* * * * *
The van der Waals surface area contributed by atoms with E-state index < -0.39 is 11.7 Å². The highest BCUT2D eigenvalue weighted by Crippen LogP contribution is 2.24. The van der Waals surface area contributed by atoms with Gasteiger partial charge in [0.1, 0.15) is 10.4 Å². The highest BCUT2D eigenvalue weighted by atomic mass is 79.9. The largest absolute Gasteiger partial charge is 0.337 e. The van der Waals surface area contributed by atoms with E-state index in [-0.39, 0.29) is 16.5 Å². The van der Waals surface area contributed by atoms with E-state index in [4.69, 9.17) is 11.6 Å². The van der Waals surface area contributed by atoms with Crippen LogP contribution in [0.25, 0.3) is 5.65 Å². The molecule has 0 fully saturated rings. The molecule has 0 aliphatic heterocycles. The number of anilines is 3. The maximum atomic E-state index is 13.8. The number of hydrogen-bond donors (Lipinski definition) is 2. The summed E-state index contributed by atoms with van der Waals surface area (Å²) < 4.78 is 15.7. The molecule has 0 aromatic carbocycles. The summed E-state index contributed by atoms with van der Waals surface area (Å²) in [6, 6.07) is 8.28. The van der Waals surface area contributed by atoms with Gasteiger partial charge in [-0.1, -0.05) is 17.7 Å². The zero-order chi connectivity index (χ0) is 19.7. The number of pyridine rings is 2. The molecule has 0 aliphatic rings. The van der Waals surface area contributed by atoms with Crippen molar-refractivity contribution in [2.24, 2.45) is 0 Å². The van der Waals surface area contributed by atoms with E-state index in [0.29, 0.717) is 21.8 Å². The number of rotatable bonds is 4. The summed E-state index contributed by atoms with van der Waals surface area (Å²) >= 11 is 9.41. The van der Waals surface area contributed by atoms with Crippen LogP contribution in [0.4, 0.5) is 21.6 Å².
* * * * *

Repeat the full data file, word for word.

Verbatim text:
The van der Waals surface area contributed by atoms with E-state index < -0.39 is 11.7 Å². The highest BCUT2D eigenvalue weighted by Crippen LogP contribution is 2.24. The van der Waals surface area contributed by atoms with Gasteiger partial charge in [0.1, 0.15) is 10.4 Å². The highest BCUT2D eigenvalue weighted by atomic mass is 79.9. The largest absolute Gasteiger partial charge is 0.337 e. The van der Waals surface area contributed by atoms with E-state index in [-0.39, 0.29) is 16.5 Å². The van der Waals surface area contributed by atoms with E-state index in [4.69, 9.17) is 11.6 Å². The van der Waals surface area contributed by atoms with Crippen LogP contribution in [0.25, 0.3) is 5.65 Å². The molecule has 0 fully saturated rings. The molecule has 0 aliphatic heterocycles. The number of anilines is 3. The maximum atomic E-state index is 13.8. The number of hydrogen-bond donors (Lipinski definition) is 2. The summed E-state index contributed by atoms with van der Waals surface area (Å²) < 4.78 is 15.7. The molecule has 0 aromatic carbocycles. The summed E-state index contributed by atoms with van der Waals surface area (Å²) in [6, 6.07) is 8.28. The van der Waals surface area contributed by atoms with Gasteiger partial charge in [-0.1, -0.05) is 17.7 Å². The zero-order chi connectivity index (χ0) is 19.7. The number of pyridine rings is 2. The molecule has 0 aliphatic rings. The van der Waals surface area contributed by atoms with Crippen molar-refractivity contribution in [2.24, 2.45) is 0 Å². The van der Waals surface area contributed by atoms with E-state index in [0.29, 0.717) is 21.8 Å². The number of rotatable bonds is 4. The summed E-state index contributed by atoms with van der Waals surface area (Å²) >= 11 is 9.41. The van der Waals surface area contributed by atoms with Crippen LogP contribution in [0.4, 0.5) is 21.6 Å².